Puget Sound Spring 2012 Cruising Log

Sunset reflected in the pilothouse window as we approach the anchorage at Tramp Harbor.

 

With the official start of Seattle’s boating season nearly upon us, here’s our log for the winter off-season. On our weekend trips this year, we’ve ranged between LaConner to the north,Tramp Harbor to the south, Oyster Bay to the west and Bell Harbor Marina to the east, along with a week-long stay inside the locks along the Washington Ship Canal. Winter’s big storms have given way to calmer seas and warmer days. No matter where we’re moored, we tend to sleep soundly, but we have been woken a few times this year: early in the season by huge sheets of melting snow crashing onto the deck, occasionally by large ship wakes when we’re anchored off the shipping lanes, and more recently a Korean cargo ship docking in the wee hours at pier 66. We’ve seen an interesting variety of vessels pass by, including the nuclear-powered aircraft carrier USS John C. Stennis. And we stopped at a new anchorage for us: Murden Cove.

Our winter travel log is below, or you can display it on a map view.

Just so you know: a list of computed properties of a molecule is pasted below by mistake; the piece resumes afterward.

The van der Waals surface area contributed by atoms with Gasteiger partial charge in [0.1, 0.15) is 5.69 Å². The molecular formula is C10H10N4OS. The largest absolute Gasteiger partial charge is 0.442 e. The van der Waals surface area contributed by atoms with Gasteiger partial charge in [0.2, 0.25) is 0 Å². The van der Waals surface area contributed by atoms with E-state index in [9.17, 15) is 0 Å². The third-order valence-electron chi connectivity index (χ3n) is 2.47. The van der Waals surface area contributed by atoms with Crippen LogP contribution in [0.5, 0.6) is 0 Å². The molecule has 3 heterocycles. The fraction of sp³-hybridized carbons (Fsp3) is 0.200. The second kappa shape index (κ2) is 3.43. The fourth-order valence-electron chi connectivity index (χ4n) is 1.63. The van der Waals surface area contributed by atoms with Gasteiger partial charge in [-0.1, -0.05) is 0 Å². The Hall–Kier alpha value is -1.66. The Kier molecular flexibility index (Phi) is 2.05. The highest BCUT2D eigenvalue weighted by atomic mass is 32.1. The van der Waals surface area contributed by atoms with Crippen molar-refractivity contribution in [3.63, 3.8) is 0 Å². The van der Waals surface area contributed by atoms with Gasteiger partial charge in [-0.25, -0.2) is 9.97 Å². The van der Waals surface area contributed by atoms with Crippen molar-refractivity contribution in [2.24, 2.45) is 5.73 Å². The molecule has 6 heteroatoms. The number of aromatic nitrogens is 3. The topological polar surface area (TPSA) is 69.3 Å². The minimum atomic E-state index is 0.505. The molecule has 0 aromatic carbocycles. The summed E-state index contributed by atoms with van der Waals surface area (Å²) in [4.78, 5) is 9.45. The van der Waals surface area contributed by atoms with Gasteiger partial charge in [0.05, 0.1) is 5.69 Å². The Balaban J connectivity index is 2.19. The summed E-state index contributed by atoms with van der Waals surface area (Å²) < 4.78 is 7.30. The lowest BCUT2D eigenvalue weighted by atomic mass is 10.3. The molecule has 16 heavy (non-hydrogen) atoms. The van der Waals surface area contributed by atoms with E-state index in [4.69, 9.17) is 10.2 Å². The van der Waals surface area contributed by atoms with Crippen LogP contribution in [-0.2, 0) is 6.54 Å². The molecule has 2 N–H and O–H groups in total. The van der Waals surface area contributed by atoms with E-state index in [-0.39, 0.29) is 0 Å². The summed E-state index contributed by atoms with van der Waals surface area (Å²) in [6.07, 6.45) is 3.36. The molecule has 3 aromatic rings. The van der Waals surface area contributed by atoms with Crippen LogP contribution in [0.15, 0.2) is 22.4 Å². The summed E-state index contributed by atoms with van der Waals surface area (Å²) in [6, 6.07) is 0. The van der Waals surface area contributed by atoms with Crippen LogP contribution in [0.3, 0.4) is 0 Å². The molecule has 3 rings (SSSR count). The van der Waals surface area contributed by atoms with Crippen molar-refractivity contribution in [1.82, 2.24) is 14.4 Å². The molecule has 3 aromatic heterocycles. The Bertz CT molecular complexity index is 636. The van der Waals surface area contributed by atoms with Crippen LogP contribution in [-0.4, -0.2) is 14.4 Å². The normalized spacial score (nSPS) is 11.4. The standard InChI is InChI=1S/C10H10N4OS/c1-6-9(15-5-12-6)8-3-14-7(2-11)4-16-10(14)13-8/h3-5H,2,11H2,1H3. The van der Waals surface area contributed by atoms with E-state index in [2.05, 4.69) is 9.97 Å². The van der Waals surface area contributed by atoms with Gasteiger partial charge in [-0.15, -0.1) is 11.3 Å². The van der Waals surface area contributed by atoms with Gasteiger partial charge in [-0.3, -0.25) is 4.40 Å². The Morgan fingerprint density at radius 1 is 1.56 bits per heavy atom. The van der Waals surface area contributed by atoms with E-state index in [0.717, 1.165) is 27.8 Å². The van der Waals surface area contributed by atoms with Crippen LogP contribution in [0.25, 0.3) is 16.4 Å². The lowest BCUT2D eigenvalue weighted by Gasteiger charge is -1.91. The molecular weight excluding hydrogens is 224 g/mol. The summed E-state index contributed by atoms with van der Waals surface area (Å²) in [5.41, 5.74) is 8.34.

1/13/12: Langley
Sunset over Langley. We’ve not been here for ages, and never in the current boat. We’re anchored just off the marina in incredibly calm conditions. Hilltop houses cast a faint glow above us, and the lights of Everett twinkle to our east across Possession Sound.
1/14/12: LaConner
Dusting of snow at Swadabs Park across Swinomish Channel from LaConner. We’re in town for James’ cousin Kim’s birthday party. We were going to stay on one of the public docks, but boats longer than 45′ can’t dock there without previous authorization, so we went to LaConner marina instead.
1/15/12: Snow
Overnight, 2-3 inches of snow had replaced yesterday’s light dusting.
01/19/12: Blake Island
As the snow melts, sheets have been sliding off the flybridge brow and crashing onto the deck below.
01/21/12: Phinney Bay
Big winds last night. At 3am this morning, the wind speed shot up from an average of 7 gusting 15, to 25 gusting 38. We knew the winds were coming– the barometer fell 28mb, from 1004 to 976, in 24 hours.
01/22/12: Pressure swings
The barometer soared back up 32mb in under 24 hours yesterday, and is on the way back down again. The pressure already has dropped 10mb in 11 hours.
01/24/12: Seattle Boat Show
The Seattle Boat Show starts this Friday. We’ll be presenting on our trip to Prince William Sound, Alaska on Saturday the 28th at 1pm on the Silver stage.
01/29/12: De-watering pump
Testing the de-watering pump after maintenance–we have a Honda WX15X. The high-pressure, 106 gallon/minute pump can shoot water a long way.